A.G. Schneiderman Seeks Contempt Ruling Against Onondaga County Home Improvement Contractor Who Violated Court Order
released on October 27, 2017
found in newsletter: October 2017
SYRACUSE – Attorney General Eric T. Schneiderman today announced that he filed a motion for civil and criminal contempt of court against Jason Briere, a Syracuse home improvement contractor, for his continued operation of a home improvement contracting business in violation of a prior court order. The court order, filed in 2014, bans Briere from the home improvement contracting business until he posts a $25,000 bond with the Attorney General’s Office and complies with New York State Law.
Based on new consumer complaints, the Attorney General’s Office recently learned that Briere has allegedly reopened his home improvement contracting business under a new name – “Under Construction” – and has engaged in the very same deceptive practices prohibited by the Court’s 2014 order. However, Briere has not posted a bond with the Attorney General’s Office. If found to be in contempt of the court order, Briere could face permanent disbarment from the profession, penalties and jail time.
“My office has zero tolerance for crooked home improvement contractors who exploit New York homeowners for profit,” said Attorney General Schneiderman. “Those who violate court orders should take notice: my office is committed to aggressively prosecuting businesses that defraud New Yorkers, and we will hold them accountable for their unscrupulous actions. I urge anyone who has been defrauded to contact my office.”
In 2014, the Attorney General sued Briere, then doing business under his own name, as well as Enriched Homes and Construction and Onpointe Contracting. The Attorney General’s investigation revealed that Briere had repeatedly defrauded consumers by failing to: perform work or complete work after receiving payment, provide refunds for incomplete or defective work, respond to consumer complaints, provide consumers with a written home improvement contract that complied with state law, deposit consumer down payments in escrow accounts, and give consumers notice of their three day right to cancel.
Following the 2014 investigation, Onondaga County State Supreme Court Justice Hugh A. Gilbert issued a consent order barring Briere from operating a home improvement business unless he posted a $25,000 bond and complied with New York General Business Law, Lien Law and Personal Property law. Briere was also ordered to pay $22,768.11 in restitution and $7,000 in penalties and costs.
In this contempt proceeding against Briere, the Attorney General’s Office is seeking an order of civil and criminal contempt, with an award of civil penalties including restitution for at least one victim who paid Briere in full for a job he never completed. The victim also incurred damages because of Briere’s poor workmanship.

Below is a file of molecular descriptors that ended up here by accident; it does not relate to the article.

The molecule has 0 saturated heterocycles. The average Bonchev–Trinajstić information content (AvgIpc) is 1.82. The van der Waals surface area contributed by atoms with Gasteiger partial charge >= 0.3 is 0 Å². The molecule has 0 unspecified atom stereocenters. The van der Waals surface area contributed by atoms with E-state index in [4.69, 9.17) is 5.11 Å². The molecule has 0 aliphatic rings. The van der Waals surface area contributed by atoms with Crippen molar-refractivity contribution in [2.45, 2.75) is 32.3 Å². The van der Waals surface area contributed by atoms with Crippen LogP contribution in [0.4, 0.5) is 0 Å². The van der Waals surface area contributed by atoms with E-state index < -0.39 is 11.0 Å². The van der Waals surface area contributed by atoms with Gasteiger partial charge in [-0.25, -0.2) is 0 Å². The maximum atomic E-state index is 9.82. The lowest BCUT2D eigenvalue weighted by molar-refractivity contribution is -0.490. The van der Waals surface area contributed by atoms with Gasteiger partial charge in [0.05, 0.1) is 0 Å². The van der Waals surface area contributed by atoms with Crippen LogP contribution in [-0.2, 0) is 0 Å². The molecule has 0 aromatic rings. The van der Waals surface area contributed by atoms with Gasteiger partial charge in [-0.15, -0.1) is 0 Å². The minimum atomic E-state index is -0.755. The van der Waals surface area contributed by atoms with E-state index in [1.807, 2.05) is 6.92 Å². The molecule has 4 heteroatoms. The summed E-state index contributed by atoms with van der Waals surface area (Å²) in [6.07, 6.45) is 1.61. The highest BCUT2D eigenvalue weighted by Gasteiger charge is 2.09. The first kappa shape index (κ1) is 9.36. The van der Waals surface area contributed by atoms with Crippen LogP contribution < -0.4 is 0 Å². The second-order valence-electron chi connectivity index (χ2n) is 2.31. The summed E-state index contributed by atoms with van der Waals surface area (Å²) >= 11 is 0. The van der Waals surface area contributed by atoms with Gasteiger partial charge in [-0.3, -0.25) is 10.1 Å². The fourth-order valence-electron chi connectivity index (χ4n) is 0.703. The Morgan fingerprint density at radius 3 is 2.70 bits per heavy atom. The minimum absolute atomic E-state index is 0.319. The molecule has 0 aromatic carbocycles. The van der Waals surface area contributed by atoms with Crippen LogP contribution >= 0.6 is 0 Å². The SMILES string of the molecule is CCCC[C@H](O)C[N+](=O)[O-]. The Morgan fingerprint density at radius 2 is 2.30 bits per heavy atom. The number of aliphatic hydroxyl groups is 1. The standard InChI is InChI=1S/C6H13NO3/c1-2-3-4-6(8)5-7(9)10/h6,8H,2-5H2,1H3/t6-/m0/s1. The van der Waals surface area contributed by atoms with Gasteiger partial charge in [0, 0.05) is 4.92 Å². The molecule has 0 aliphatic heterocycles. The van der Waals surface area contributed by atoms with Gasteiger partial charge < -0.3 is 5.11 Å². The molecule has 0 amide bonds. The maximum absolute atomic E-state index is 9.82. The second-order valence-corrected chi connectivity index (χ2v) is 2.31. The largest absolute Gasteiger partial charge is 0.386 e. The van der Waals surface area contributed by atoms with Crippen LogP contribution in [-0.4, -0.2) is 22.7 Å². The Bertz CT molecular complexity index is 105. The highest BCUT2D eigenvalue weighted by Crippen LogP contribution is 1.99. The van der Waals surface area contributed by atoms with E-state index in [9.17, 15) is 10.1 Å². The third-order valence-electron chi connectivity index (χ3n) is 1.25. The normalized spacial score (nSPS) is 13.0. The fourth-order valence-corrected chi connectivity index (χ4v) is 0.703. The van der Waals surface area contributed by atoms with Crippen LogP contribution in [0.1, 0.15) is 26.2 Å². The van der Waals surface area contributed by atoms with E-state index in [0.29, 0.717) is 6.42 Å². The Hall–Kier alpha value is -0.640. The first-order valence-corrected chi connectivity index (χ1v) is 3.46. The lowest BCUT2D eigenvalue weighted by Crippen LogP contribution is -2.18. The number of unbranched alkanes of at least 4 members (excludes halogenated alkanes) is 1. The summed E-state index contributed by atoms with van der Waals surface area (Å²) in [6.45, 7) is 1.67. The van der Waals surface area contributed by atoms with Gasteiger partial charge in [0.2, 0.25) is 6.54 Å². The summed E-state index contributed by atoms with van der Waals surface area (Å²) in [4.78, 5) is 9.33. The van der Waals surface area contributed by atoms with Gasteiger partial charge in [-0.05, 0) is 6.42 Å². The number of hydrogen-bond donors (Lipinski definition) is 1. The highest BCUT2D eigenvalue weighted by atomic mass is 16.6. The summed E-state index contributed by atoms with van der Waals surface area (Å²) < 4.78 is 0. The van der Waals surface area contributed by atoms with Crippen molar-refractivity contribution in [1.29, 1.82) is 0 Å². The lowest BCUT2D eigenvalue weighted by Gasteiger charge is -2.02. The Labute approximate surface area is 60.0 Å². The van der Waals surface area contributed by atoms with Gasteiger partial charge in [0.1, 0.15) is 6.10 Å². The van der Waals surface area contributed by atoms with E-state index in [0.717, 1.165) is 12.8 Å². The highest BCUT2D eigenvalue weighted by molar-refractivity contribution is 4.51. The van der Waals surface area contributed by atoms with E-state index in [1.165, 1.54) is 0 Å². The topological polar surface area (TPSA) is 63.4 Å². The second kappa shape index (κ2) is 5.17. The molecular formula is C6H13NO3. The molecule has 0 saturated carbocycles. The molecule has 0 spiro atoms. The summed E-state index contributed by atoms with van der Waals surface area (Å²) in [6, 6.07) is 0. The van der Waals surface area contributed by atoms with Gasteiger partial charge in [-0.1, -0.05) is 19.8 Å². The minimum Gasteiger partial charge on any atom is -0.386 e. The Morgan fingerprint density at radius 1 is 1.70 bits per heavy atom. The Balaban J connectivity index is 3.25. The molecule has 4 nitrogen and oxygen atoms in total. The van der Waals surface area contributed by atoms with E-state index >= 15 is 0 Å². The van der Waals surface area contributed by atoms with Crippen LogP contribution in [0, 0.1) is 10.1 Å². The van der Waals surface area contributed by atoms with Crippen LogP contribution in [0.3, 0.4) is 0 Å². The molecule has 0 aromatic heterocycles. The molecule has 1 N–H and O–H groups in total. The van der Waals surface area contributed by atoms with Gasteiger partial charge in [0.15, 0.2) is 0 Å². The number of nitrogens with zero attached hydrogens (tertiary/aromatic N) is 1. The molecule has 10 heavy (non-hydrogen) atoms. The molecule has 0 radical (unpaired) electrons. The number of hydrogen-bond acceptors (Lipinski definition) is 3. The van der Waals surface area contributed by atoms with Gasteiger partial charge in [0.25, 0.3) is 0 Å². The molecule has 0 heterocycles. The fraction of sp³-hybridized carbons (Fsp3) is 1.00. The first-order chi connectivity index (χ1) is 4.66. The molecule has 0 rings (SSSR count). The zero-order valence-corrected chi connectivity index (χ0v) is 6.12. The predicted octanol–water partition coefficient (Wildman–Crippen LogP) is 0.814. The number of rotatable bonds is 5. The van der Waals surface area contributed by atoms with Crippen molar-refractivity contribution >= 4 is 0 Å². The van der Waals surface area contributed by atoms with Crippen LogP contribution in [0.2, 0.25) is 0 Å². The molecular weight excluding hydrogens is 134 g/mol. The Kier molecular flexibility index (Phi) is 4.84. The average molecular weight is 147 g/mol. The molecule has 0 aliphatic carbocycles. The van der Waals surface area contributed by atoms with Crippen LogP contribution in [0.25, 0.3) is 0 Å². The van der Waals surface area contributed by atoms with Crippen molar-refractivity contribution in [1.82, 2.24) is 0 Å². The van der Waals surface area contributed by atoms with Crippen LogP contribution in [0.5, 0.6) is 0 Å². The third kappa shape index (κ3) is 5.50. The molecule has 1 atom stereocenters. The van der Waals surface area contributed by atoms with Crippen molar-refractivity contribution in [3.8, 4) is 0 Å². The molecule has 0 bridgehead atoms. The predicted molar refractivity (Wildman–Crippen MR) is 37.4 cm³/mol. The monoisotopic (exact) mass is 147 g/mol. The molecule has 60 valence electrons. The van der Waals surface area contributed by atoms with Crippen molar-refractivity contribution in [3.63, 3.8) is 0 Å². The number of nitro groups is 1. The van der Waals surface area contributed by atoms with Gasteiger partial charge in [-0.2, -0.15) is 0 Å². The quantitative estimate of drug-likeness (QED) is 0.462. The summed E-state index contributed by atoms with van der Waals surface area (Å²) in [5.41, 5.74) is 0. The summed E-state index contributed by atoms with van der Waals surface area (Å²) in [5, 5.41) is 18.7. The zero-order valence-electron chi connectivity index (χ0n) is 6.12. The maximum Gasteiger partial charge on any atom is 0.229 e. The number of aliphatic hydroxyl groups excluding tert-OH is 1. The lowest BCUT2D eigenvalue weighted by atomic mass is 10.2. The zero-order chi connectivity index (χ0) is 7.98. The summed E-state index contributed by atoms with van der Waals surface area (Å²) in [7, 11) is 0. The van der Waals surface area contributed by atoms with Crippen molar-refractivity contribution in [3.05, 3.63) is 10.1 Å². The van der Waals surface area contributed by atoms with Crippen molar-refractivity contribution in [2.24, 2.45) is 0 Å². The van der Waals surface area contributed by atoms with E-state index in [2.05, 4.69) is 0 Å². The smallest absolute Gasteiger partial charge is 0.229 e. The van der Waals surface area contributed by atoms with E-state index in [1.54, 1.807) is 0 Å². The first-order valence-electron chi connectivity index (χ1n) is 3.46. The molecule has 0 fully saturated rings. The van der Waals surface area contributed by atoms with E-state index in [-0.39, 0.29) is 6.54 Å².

If Briere is found in contempt of Justice Gilbert’s order, the Court could permanently ban him from working as a home improvement contractor in New York; order that he pay civil penalties and criminal fines; and/or sentence him to up to six months in jail.
The criminal contempt charges are merely accusations and the respondent is presumed innocent until and unless proven guilty in a court of law.
Consumers who believe they may have been defrauded by or have unresolved disputes with Jason Briere are urged to contact the Attorney General’s Syracuse Regional Office at 315-448-4848.
When planning to use a home improvement contractor, consumers should consider the following tips:
Determine exactly what you want done, then look for a qualified contractor
Shop around; get at least three estimates from reputable contractors that include specific information about the materials and services to be provided
Never agree to have work done on the spot, especially when potential contractors are marketing door-to-door
Ask for references: check with the Better Business Bureau, banks, suppliers and neighbors
Always contact any references provided to you
Insist on a written contract that includes the price and description of the work needed
Do not pay unreasonable advance sums; negotiate a payment schedule tied to the completion of specific stages of the job
Never pay the full price up front
Remember that you have three days to cancel after signing a home improvement contract, but all cancellations must be in writing
Additional information on how to avoid home improvement scams can be found on the Attorney General’s Website.
This case is being handled by Assistant Attorney General Judith C. Malkin, with the assistance of Law Department Investigator Andrea Buttenschon and Consumer Frauds Representative Jean Ryan. The Syracuse Office is led by Assistant Attorney General in Charge Ed Thompson. The Syracuse Regional Office is part of the Division of Regional Offices, which is led by Executive Deputy Attorney General for Regional Affairs Marty Mack.
Original Press Release